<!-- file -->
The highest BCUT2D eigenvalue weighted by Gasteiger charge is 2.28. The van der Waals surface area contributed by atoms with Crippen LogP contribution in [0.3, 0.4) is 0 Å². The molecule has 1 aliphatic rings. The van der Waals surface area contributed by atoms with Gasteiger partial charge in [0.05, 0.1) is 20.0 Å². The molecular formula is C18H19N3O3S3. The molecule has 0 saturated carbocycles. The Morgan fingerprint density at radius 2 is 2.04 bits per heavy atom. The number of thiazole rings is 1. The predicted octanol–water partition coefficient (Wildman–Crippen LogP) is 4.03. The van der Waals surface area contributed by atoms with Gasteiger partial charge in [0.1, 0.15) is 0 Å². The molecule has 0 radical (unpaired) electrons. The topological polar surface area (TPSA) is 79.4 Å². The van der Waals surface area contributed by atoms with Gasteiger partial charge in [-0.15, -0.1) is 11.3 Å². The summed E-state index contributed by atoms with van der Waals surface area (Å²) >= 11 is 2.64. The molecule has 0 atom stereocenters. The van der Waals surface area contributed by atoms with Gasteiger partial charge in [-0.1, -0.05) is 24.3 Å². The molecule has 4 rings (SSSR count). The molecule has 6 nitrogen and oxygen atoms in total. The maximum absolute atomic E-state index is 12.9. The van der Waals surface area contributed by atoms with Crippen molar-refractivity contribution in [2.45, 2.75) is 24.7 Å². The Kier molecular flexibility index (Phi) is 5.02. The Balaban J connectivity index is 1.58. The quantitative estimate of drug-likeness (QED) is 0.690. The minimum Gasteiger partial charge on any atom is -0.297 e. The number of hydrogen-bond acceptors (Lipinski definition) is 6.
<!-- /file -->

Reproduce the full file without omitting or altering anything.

The highest BCUT2D eigenvalue weighted by Gasteiger charge is 2.28. The van der Waals surface area contributed by atoms with Crippen LogP contribution in [0.3, 0.4) is 0 Å². The molecule has 1 aliphatic rings. The van der Waals surface area contributed by atoms with Gasteiger partial charge in [0.05, 0.1) is 20.0 Å². The molecular formula is C18H19N3O3S3. The molecule has 0 saturated carbocycles. The Morgan fingerprint density at radius 2 is 2.04 bits per heavy atom. The number of thiazole rings is 1. The predicted octanol–water partition coefficient (Wildman–Crippen LogP) is 4.03. The van der Waals surface area contributed by atoms with Gasteiger partial charge in [0.1, 0.15) is 0 Å². The molecule has 0 radical (unpaired) electrons. The topological polar surface area (TPSA) is 79.4 Å². The van der Waals surface area contributed by atoms with Gasteiger partial charge in [-0.15, -0.1) is 11.3 Å². The summed E-state index contributed by atoms with van der Waals surface area (Å²) >= 11 is 2.64. The molecule has 0 atom stereocenters. The van der Waals surface area contributed by atoms with Gasteiger partial charge in [-0.1, -0.05) is 24.3 Å². The molecule has 4 rings (SSSR count). The molecule has 6 nitrogen and oxygen atoms in total. The maximum absolute atomic E-state index is 12.9. The van der Waals surface area contributed by atoms with Crippen molar-refractivity contribution in [2.45, 2.75) is 24.7 Å². The Kier molecular flexibility index (Phi) is 5.02. The Balaban J connectivity index is 1.58. The quantitative estimate of drug-likeness (QED) is 0.690. The minimum Gasteiger partial charge on any atom is -0.297 e. The number of hydrogen-bond acceptors (Lipinski definition) is 6.